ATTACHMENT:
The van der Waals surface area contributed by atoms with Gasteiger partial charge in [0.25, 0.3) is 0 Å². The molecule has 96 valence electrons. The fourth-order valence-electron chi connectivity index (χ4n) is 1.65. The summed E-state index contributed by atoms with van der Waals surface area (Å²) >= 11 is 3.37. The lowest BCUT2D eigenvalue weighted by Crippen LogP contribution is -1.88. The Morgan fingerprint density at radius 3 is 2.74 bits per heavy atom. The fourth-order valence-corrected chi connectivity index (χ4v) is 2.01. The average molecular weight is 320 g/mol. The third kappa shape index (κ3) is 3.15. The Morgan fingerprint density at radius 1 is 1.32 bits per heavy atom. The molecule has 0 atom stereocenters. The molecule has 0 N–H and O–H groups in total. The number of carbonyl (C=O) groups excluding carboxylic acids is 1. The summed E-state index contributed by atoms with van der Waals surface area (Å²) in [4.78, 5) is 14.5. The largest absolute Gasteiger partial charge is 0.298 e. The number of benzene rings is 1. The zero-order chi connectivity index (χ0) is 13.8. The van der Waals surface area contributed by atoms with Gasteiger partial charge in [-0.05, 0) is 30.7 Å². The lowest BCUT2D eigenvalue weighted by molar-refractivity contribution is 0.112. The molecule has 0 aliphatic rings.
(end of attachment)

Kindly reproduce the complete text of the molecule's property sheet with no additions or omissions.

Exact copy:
The van der Waals surface area contributed by atoms with Gasteiger partial charge in [0.25, 0.3) is 0 Å². The molecule has 96 valence electrons. The fourth-order valence-electron chi connectivity index (χ4n) is 1.65. The summed E-state index contributed by atoms with van der Waals surface area (Å²) >= 11 is 3.37. The lowest BCUT2D eigenvalue weighted by Crippen LogP contribution is -1.88. The Morgan fingerprint density at radius 3 is 2.74 bits per heavy atom. The fourth-order valence-corrected chi connectivity index (χ4v) is 2.01. The average molecular weight is 320 g/mol. The third kappa shape index (κ3) is 3.15. The Morgan fingerprint density at radius 1 is 1.32 bits per heavy atom. The molecule has 0 atom stereocenters. The molecule has 0 N–H and O–H groups in total. The number of carbonyl (C=O) groups excluding carboxylic acids is 1. The summed E-state index contributed by atoms with van der Waals surface area (Å²) in [4.78, 5) is 14.5. The largest absolute Gasteiger partial charge is 0.298 e. The number of benzene rings is 1. The zero-order chi connectivity index (χ0) is 13.8. The van der Waals surface area contributed by atoms with Gasteiger partial charge in [-0.05, 0) is 30.7 Å². The lowest BCUT2D eigenvalue weighted by molar-refractivity contribution is 0.112. The molecule has 0 aliphatic rings.